In the unlikely event that President Joe Biden had been hoping his commission on Supreme Court reform would provide the intellectual and moral framework for court-packing, he will be sorely disappointed. The commission’s final report—or, well, a draft of the final report—includes no such calls for sweeping reforms. Its members instead compiled a range of opinions on potential reforms and provided some history for how the country got to this point.
If Biden hoped, on the other hand, that the commission’s final product would defuse and deflate court-packing sentiments among Democrats, then he will probably be happier with the outcome. The commission’s membership cast a wide ideological net within the American legal academy, all but guaranteeing that it wouldn’t end up endorsing such a radical change to the nation’s highest court. Even after some conservative members resigned from the body earlier this year, the commission moved no closer toward endorsing any substantive reforms.
The report lays out the pros and cons of various reform proposals, ranging from adding seats to the Supreme Court to imposing term limits on the justices, to a hodgepodge of inside-baseball aspects of the court’s work. Unlike the court itself, however, it rendered no final judgments. “As we noted at the outset … there is profound disagreement among Commissioners over whether adding Justices to the Supreme Court at this moment in time would be wise,” the report concluded. “As a Commission we have endeavored to articulate the contours of that debate as best as we understand them, without purporting to judge the weight of any of the arguments offered in favor or against calls to increase the size of the Court.”
One reform that apparently drew slightly less opposition among the commission’s members was the idea of imposing term limits on justices who currently have lifetime appointments. “The United States is the only major constitutional democracy in the world that has neither a retirement age nor a fixed term limit for its high court justices,” the report noted. “Among the world’s democracies, at least 27 have term limits for their constitutional courts. And those that do not have term limits, such as the Supreme Court of the United Kingdom, typically impose age limits.” Perhaps it’s no accident that the U.S. also has the oldest written Constitution still in use today; in the 1790s, the absence of modern medicine was the most effective term limit of all.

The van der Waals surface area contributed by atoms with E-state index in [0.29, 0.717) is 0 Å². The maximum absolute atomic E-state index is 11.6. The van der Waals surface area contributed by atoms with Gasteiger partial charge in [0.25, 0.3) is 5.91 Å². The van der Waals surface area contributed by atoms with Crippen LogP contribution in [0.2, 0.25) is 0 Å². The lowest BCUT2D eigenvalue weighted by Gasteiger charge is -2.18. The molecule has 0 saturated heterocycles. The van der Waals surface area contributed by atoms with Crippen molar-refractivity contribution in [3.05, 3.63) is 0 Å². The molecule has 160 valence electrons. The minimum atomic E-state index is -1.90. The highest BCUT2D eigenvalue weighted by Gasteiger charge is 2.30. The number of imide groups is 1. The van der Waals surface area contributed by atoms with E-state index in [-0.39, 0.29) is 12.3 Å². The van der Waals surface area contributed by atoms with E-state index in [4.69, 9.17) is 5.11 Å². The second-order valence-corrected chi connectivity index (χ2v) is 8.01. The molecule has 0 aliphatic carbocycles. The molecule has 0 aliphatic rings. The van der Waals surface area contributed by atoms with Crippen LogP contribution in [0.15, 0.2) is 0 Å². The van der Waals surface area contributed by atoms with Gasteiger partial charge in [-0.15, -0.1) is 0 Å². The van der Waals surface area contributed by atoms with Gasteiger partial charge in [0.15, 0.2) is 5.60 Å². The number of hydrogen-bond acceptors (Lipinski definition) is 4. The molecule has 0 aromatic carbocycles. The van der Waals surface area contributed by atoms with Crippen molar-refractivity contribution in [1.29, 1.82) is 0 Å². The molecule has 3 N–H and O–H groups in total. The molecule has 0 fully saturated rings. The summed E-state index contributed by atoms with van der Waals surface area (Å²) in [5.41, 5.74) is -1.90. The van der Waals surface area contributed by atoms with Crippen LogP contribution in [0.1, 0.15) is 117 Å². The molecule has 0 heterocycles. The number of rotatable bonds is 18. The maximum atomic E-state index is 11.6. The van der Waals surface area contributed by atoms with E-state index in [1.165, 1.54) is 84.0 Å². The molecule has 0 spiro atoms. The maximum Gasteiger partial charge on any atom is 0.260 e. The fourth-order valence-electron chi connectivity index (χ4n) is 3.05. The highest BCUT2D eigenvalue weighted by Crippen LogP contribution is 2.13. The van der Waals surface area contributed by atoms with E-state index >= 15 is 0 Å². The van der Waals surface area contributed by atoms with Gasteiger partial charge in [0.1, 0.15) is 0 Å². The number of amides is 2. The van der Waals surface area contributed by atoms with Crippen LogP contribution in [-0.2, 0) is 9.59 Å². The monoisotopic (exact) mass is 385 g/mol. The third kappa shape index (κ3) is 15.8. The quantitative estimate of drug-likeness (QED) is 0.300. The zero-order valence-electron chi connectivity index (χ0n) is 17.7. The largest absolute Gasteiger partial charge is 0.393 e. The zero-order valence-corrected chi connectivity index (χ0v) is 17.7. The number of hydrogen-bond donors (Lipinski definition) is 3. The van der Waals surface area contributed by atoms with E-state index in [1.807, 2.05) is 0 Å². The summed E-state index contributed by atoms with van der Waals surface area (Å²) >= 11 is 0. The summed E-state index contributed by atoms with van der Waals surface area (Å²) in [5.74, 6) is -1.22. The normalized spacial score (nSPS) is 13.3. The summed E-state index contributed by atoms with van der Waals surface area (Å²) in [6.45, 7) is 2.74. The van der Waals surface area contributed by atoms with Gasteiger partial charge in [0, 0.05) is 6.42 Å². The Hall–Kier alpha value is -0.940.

The commissioners nevertheless declined to endorse any specific plan even as they discussed the virtues and failings of each proposal—as well as the potential legality and constitutionality of some of them. Term limits would either require a constitutional amendment or a constitutionally dubious act of Congress. And even if enacted, the report noted, the reform could exacerbate some of the problems that the reform’s proponents hope to fix. “Opponents of term limits point out that if one of the failings of the current system is a bitterly partisan confirmation process, then prescribing yet more regular confirmation hearings, as term limits would, simply worsens an already bad situation,” the report observed.
That “bitterly partisan” process—and the ideological divide that it reifies and deepens—is referred to throughout the report. Indeed, it would be hard to discuss how the country got here without discussing the role that the political branches played in creating this problem. But Biden’s executive order to create the commission focused squarely on the Supreme Court itself, not on Congress. Accordingly, the commissioners explained that reforms of the confirmation process were beyond their remit: “We accordingly do not analyze or endorse any of the recommendations offered to us.” Though they excerpted some testimony from an expert on the confirmation process in an appendix, their consideration of possible reforms went no further than that.
Maybe that’s for the best, given the commission’s approach to the matter. In the end, it largely danced around the fact that court reformers are proposing structural solutions to nonstructural problems. The court still functions as it did two years ago or 200 years ago: It reviews cases from lower courts, it hears oral arguments on them, it issues decisions to resolve them. This is not the Senate, which defies the otherwise universal principle of “one person, one vote” in American legislative bodies with disastrous results. This is not the Electoral College, which was so poorly designed that the Framers had to rewrite it almost immediately and, even today, it occasionally elects a president who gets fewer votes than his opponent. The Supreme Court still “works,” so to speak.
What the court-packing proponents rightly fear is that the court is likely about to hand down decisions with which they disagree. Thanks to the aforementioned flaws in the Senate and the Electoral College, the Supreme Court’s current membership exists despite the will of the American electorate and not because of it. And thanks to a fairly effective judge-picking machine within the conservative legal movement, liberals have almost no reason for hope from the court for the next generation or so. But as I’ve pointed out from time to time, none of the court-packers’ proposals would actually be guaranteed to fix the problems that they identify—and some of their solutions would be more likely to make things much, much worse.